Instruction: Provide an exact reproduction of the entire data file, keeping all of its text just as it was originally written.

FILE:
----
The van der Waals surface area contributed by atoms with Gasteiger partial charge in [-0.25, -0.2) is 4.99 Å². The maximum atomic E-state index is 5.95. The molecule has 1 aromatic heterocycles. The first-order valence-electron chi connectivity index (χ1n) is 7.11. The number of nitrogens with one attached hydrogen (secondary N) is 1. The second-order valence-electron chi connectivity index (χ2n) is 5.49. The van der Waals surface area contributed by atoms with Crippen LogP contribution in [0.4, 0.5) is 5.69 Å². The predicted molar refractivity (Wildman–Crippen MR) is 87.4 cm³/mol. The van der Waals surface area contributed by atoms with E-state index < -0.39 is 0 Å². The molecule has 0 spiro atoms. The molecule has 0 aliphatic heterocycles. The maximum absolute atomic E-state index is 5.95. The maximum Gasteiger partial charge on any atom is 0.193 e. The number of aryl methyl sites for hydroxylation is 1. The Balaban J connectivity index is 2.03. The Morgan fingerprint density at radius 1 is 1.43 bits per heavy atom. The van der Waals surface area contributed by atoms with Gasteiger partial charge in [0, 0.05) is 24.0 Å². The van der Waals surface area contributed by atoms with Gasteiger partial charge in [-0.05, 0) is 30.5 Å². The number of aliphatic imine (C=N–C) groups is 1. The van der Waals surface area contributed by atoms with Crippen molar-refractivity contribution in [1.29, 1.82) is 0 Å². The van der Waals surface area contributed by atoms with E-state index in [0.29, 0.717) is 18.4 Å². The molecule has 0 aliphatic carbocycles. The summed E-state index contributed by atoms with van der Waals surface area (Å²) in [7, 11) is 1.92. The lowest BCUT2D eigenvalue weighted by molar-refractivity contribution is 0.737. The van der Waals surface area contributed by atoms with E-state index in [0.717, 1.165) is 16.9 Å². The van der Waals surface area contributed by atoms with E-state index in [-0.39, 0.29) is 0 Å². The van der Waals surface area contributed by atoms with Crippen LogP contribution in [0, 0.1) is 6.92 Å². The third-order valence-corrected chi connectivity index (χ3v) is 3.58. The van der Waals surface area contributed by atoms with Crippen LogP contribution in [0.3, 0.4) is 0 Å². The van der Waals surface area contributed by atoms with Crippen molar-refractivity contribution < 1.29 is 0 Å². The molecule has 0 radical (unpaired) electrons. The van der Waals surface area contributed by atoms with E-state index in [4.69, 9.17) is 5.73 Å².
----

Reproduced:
The van der Waals surface area contributed by atoms with Gasteiger partial charge in [-0.25, -0.2) is 4.99 Å². The maximum atomic E-state index is 5.95. The molecule has 1 aromatic heterocycles. The first-order valence-electron chi connectivity index (χ1n) is 7.11. The number of nitrogens with one attached hydrogen (secondary N) is 1. The second-order valence-electron chi connectivity index (χ2n) is 5.49. The van der Waals surface area contributed by atoms with Crippen LogP contribution in [0.4, 0.5) is 5.69 Å². The predicted molar refractivity (Wildman–Crippen MR) is 87.4 cm³/mol. The van der Waals surface area contributed by atoms with E-state index < -0.39 is 0 Å². The molecule has 0 spiro atoms. The molecule has 0 aliphatic heterocycles. The maximum absolute atomic E-state index is 5.95. The maximum Gasteiger partial charge on any atom is 0.193 e. The number of aryl methyl sites for hydroxylation is 1. The Balaban J connectivity index is 2.03. The Morgan fingerprint density at radius 1 is 1.43 bits per heavy atom. The van der Waals surface area contributed by atoms with Gasteiger partial charge in [0, 0.05) is 24.0 Å². The van der Waals surface area contributed by atoms with Gasteiger partial charge in [-0.05, 0) is 30.5 Å². The number of aliphatic imine (C=N–C) groups is 1. The van der Waals surface area contributed by atoms with Crippen molar-refractivity contribution in [1.29, 1.82) is 0 Å². The van der Waals surface area contributed by atoms with E-state index in [0.29, 0.717) is 18.4 Å². The molecule has 0 aliphatic carbocycles. The summed E-state index contributed by atoms with van der Waals surface area (Å²) in [7, 11) is 1.92. The lowest BCUT2D eigenvalue weighted by molar-refractivity contribution is 0.737. The van der Waals surface area contributed by atoms with E-state index in [0.717, 1.165) is 16.9 Å². The van der Waals surface area contributed by atoms with E-state index in [-0.39, 0.29) is 0 Å². The van der Waals surface area contributed by atoms with Crippen LogP contribution in [0, 0.1) is 6.92 Å². The third-order valence-corrected chi connectivity index (χ3v) is 3.58. The van der Waals surface area contributed by atoms with Crippen LogP contribution in [0.3, 0.4) is 0 Å². The van der Waals surface area contributed by atoms with Crippen molar-refractivity contribution < 1.29 is 0 Å². The molecule has 0 radical (unpaired) electrons. The van der Waals surface area contributed by atoms with E-state index in [4.69, 9.17) is 5.73 Å².